We asked our Current Oncology Section Editors how they would define the term “life after cancer” and how that theme presents itself in their chosen fields. Below is a response from Dr. George Shenouda, Department of Radiation Oncology, Montreal General Hospital:
Since the turn of the century, cancer has become the leading cause of death in adults. Due to an aging population and advances in screening and early diagnosis, more and more patients will be diagnosed and cured from their cancers. These patients will undergo oncological treatments which have a significant impact on the rest of their lives.
In addition, there have been major and innovative therapeutic strategies with increased potential of cure. Therefore, as the numbers of cured patients increase, a significant proportion of these patients will survive.
Head and neck cancer is a good example to illustrate the magnitude of such post-treatment changes affecting the surviving patients. The anatomical location of such cancer affects many vital functions, such as breathing, and swallowing. In addition, the cancer and its treatments lead to a significant impact on the patient’s social interactions by affecting speech and communication. Patients become anxious, depressed, and suffer from post-traumatic stress disorder. They develop issues with body image, and become socially isolated. They also have to face the potential loss of income.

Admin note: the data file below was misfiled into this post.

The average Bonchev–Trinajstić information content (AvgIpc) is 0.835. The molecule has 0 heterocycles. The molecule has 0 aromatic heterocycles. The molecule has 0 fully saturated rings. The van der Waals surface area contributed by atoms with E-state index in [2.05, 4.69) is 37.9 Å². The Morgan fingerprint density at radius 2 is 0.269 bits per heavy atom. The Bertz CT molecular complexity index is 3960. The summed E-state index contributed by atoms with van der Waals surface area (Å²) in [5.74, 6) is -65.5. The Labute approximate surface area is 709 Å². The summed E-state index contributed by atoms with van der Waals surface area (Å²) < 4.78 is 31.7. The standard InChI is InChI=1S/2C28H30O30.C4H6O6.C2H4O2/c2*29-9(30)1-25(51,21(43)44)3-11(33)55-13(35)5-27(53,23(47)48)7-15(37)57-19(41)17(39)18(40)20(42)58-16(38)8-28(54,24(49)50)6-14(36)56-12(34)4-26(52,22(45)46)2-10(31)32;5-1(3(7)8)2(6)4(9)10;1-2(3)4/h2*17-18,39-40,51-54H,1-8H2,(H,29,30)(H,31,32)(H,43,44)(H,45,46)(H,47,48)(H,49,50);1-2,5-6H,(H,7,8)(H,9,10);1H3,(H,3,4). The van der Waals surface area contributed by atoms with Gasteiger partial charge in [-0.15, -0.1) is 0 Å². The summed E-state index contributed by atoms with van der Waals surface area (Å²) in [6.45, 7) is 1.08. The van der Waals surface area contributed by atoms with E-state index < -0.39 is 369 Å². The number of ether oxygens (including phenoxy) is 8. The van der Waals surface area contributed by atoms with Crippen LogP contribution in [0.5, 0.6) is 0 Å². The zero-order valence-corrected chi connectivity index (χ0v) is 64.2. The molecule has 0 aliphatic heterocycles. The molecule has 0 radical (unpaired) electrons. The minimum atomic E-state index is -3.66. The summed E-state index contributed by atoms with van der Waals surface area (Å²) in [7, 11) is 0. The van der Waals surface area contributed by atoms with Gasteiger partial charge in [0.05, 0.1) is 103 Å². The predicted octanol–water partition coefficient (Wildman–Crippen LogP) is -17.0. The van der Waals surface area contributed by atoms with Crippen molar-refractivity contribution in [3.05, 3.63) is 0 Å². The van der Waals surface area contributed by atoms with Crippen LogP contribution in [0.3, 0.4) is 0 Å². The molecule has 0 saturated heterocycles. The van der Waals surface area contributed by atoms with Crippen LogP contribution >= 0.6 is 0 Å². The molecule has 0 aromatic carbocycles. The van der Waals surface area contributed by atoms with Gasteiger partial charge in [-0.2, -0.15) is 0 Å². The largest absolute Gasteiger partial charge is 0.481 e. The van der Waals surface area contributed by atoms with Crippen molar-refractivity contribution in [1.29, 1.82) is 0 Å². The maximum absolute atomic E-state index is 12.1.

The role of the health professional team treating cancer patients is to identify stress factors, and to provide support to their patients during, and after cancer treatment. The follow-up of cancer survivors should include a special attention to their psychosocial needs in addition to the regular medical follow-up. Patients should be provided with resources to help their adjustments to life after their cancer is cured.